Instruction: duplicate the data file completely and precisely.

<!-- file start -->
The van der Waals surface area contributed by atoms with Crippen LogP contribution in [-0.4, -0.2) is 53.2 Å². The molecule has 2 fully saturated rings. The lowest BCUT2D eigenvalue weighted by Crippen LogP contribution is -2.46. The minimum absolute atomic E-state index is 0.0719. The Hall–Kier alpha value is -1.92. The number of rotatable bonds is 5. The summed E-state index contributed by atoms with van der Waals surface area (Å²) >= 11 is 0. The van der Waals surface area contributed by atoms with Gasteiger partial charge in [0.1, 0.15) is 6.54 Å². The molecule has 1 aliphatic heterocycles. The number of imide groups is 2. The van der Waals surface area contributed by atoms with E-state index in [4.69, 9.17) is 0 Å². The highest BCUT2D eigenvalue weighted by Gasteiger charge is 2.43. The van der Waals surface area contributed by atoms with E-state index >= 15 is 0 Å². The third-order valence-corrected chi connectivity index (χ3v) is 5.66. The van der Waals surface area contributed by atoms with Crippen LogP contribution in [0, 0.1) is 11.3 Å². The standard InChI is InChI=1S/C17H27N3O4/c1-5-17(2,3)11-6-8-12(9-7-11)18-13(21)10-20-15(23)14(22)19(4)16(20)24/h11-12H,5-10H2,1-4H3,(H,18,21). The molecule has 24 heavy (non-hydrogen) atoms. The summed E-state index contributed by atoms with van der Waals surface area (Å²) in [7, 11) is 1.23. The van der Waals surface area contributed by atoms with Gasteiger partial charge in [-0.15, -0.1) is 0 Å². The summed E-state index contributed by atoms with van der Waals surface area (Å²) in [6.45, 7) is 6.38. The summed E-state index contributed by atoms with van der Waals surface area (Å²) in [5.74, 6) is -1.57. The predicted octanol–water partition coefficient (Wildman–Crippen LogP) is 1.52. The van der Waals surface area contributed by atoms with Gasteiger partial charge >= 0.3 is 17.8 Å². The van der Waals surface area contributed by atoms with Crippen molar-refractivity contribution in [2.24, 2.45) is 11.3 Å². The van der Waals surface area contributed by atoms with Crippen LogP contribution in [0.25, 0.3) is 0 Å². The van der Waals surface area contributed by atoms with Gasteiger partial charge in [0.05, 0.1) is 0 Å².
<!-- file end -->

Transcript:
The van der Waals surface area contributed by atoms with Crippen LogP contribution in [-0.4, -0.2) is 53.2 Å². The molecule has 2 fully saturated rings. The lowest BCUT2D eigenvalue weighted by Crippen LogP contribution is -2.46. The minimum absolute atomic E-state index is 0.0719. The Hall–Kier alpha value is -1.92. The number of rotatable bonds is 5. The summed E-state index contributed by atoms with van der Waals surface area (Å²) >= 11 is 0. The van der Waals surface area contributed by atoms with Gasteiger partial charge in [0.1, 0.15) is 6.54 Å². The molecule has 1 aliphatic heterocycles. The number of imide groups is 2. The van der Waals surface area contributed by atoms with E-state index in [4.69, 9.17) is 0 Å². The highest BCUT2D eigenvalue weighted by Gasteiger charge is 2.43. The van der Waals surface area contributed by atoms with E-state index >= 15 is 0 Å². The third-order valence-corrected chi connectivity index (χ3v) is 5.66. The van der Waals surface area contributed by atoms with Crippen LogP contribution in [0, 0.1) is 11.3 Å². The standard InChI is InChI=1S/C17H27N3O4/c1-5-17(2,3)11-6-8-12(9-7-11)18-13(21)10-20-15(23)14(22)19(4)16(20)24/h11-12H,5-10H2,1-4H3,(H,18,21). The molecule has 24 heavy (non-hydrogen) atoms. The summed E-state index contributed by atoms with van der Waals surface area (Å²) in [7, 11) is 1.23. The van der Waals surface area contributed by atoms with Gasteiger partial charge in [-0.15, -0.1) is 0 Å². The summed E-state index contributed by atoms with van der Waals surface area (Å²) in [6.45, 7) is 6.38. The summed E-state index contributed by atoms with van der Waals surface area (Å²) in [5.74, 6) is -1.57. The predicted octanol–water partition coefficient (Wildman–Crippen LogP) is 1.52. The van der Waals surface area contributed by atoms with Gasteiger partial charge >= 0.3 is 17.8 Å². The van der Waals surface area contributed by atoms with Crippen molar-refractivity contribution in [2.24, 2.45) is 11.3 Å². The van der Waals surface area contributed by atoms with Crippen LogP contribution in [0.25, 0.3) is 0 Å². The van der Waals surface area contributed by atoms with Gasteiger partial charge in [0.05, 0.1) is 0 Å².